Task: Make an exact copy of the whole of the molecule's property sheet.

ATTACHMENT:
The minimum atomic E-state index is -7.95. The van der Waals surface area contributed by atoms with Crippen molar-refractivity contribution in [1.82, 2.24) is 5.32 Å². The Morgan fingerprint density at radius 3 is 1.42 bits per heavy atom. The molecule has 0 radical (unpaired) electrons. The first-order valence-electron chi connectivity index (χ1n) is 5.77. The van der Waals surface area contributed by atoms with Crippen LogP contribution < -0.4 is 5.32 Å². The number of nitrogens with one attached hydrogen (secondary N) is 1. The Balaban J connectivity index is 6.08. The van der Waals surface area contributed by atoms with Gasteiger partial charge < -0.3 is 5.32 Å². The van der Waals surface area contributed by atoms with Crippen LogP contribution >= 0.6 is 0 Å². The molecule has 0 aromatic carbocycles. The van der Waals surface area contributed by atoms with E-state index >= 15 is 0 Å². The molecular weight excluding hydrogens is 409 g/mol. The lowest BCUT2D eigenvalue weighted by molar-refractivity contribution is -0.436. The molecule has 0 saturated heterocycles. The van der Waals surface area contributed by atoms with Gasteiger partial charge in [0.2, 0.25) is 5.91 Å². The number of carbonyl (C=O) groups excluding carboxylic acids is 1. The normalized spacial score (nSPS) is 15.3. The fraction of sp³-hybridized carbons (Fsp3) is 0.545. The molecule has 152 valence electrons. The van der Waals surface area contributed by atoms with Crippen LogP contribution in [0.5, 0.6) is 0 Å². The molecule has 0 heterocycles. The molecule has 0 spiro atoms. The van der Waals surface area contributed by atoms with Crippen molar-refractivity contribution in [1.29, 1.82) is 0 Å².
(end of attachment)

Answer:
The minimum atomic E-state index is -7.95. The van der Waals surface area contributed by atoms with Crippen molar-refractivity contribution in [1.82, 2.24) is 5.32 Å². The Morgan fingerprint density at radius 3 is 1.42 bits per heavy atom. The molecule has 0 radical (unpaired) electrons. The first-order valence-electron chi connectivity index (χ1n) is 5.77. The van der Waals surface area contributed by atoms with Crippen LogP contribution < -0.4 is 5.32 Å². The number of nitrogens with one attached hydrogen (secondary N) is 1. The Balaban J connectivity index is 6.08. The van der Waals surface area contributed by atoms with Gasteiger partial charge < -0.3 is 5.32 Å². The van der Waals surface area contributed by atoms with Crippen LogP contribution >= 0.6 is 0 Å². The molecule has 0 aromatic carbocycles. The van der Waals surface area contributed by atoms with E-state index >= 15 is 0 Å². The molecular weight excluding hydrogens is 409 g/mol. The lowest BCUT2D eigenvalue weighted by molar-refractivity contribution is -0.436. The molecule has 0 saturated heterocycles. The van der Waals surface area contributed by atoms with Gasteiger partial charge in [0.2, 0.25) is 5.91 Å². The number of carbonyl (C=O) groups excluding carboxylic acids is 1. The normalized spacial score (nSPS) is 15.3. The fraction of sp³-hybridized carbons (Fsp3) is 0.545. The molecule has 152 valence electrons. The van der Waals surface area contributed by atoms with Crippen LogP contribution in [0.5, 0.6) is 0 Å². The molecule has 0 heterocycles. The molecule has 0 spiro atoms. The van der Waals surface area contributed by atoms with Crippen molar-refractivity contribution in [1.29, 1.82) is 0 Å².